Monday, July 30, 2007

Include? Omit? Justify? Defile? Do Time?

I'm having a bit of a problem with writing the family history for one branch of my family. There is one individual on the family tree who presents a real dilemma for me. I'll refer to her as Bernice (not her real name). The problem with Bernice is essentially this... I don't have anything nice to say about her. All the family stories I've heard about Bernice are just plain awful, from her being lazy and bossy to her being psychotic and prone to acts of extreme violence. I've asked a few people to tell me about her and each person I've asked either doesn't remember her, refuses to tell me anything, or says only negative things about "that one".

I don't know if I ever met Bernice or not. She died when I was 3 years old. I have no personal memories of her. I have a couple of pictures of her and she looks like a nice enough person. But I just don't know what to write about her. She's a pretty significant person in the family and it would be quite awkward to leave her out of the family history. Sure, I can mention the objective things I know about her, her height, hair color, etc., but I'll be writing entire chapters about each of her siblings. So it will seem odd to write only a few paragraphs about Bernice.

I could relate the stories I've been told about Bernice but morally that seems just plain wrong to me. I could try to rationalize or justify her unsavory behaviors when I write about her but since the stories I've heard about her amount to hearsay I hesitate to try to do that (granted I've heard the same stories from a couple different and what I consider reliable sources but it still feels like I'd be passing on gossip). And when it comes to Bernice, it would be hard for me to come up with much neutral stuff. I just don't have much to go on. Here's the gist of what I've been told...

Bernice came to America, she annoyed everyone around her (so they've told me), she married a nice man and made him miserable (so they've told me), she had two children who no one trusted her to be alone with because she'd tried to kill them (so they've told me), she was something of recluse who rarely went to family functions and preferred to stay at home alone (so they've told me), she never worked outside the home, she died at the age of 67.

Both of Bernice's children are deceased. Her grandchildren have asked me to tell them what I know about her because they were so young when she died they don't remember her. I've tried my best to change the subject when that happens because I don't want to tell them what I've heard. So do I lie and say I don't know anything about her? Do I virtually leave her out of the family history rather than say unsavory things about her? Do I write what I've been told and have everyone who reads the family history think of her that way? Do I write, "Here's what's been said about Bernice..." and leave it up to the reader to decide if they want to believe it or not? And do I risk being accused of libel with no way to prove the validity of the stories I've been told?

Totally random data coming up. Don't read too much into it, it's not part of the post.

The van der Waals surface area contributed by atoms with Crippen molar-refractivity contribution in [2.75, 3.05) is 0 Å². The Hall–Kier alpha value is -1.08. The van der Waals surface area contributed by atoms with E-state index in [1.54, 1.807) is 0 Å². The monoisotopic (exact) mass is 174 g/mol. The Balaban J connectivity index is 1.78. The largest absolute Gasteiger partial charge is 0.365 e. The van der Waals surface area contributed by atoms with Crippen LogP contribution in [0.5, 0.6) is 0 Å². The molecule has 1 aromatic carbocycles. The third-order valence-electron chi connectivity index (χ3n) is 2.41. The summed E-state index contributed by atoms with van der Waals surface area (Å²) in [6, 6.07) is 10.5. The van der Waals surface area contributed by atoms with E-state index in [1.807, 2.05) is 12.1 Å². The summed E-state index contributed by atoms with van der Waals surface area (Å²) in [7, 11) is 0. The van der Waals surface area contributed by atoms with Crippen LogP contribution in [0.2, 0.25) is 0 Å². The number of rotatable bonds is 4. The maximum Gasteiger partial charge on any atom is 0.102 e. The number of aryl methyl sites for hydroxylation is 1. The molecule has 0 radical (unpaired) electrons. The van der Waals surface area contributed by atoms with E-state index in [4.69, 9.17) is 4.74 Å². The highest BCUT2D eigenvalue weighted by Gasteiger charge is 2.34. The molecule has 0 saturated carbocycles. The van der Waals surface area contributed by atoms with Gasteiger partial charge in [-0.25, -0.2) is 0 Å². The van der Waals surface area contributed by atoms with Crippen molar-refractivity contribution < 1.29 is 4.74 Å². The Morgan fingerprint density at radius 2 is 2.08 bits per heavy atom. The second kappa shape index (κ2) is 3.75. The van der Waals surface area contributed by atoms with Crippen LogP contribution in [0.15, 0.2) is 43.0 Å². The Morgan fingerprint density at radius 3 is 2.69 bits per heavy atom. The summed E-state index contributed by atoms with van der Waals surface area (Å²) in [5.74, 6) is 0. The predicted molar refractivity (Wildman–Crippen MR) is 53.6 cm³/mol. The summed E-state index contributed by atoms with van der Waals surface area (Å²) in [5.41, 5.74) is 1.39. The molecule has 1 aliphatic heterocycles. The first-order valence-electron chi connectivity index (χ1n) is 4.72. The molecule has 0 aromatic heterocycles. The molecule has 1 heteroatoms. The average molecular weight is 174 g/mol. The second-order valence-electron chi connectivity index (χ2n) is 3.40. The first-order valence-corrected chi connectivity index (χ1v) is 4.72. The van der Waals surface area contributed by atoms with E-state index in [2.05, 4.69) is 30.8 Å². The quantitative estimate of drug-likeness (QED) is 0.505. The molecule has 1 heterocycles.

How do I write this family history? What do I say about Bernice?

6 comments:

  1. This is a hard one. I don't know what to say really. I think before committing anything to paper it might be a good idea to talk this one through with relatives.

    I have a similar dilemma in that a relative and nobody likes to talk about it.

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  2. Sorry, that should have been "a relative shot himself".

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  3. I would simply give the facts and include a sentence "She had a troubled relationship with many family members." If the events were documented, I would refer to them briefl, but it doesn't seem proper to pass on anonymous gossip.

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  4. Before doing anything else, tell the stories to the woman's grandchildren. Find out if it is okay with them for you to publish these stories. If it is not, don't publish them. If the grandchildren say it is okay, then explain to them that you will do you best to verify whether these stories are true or false.

    Do another search for records that may prove her violent past; for instance, look for criminal complaints made against her. When writing the stories, qualify them. Note within the chapter which stories you cannot confirm (which, what you've explained, may be all of them.)Make sure to reference your sources, and note if any of the specific stories were verified by more than one person.

    Just tread carefully.

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  5. Cardinal Rule: TELL BUT DON'T DWELL.

    Stick with the facts and nothing but what you have more than adequate documentation to prove. Avoid gossip and hearsay at all costs.

    And most of all, GOOD LUCK. These sorts of issues can come back to bite you.

    Terry Thornton
    Hill Country of Monroe County

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  6. Thank you all for your sound advice and counsel. This is an issue I've been stuggling with for quite some time. I must admit it felt good to write the article and express my very conflicted thoughts and feelings on the subject. Even though I haven't yet decided how I'll deal with Bernice, I feel better for having had the chance to present the idea and put it out there for comment. The feedback has been a very nice plus. Again, my thanks to you all.

    Jasia

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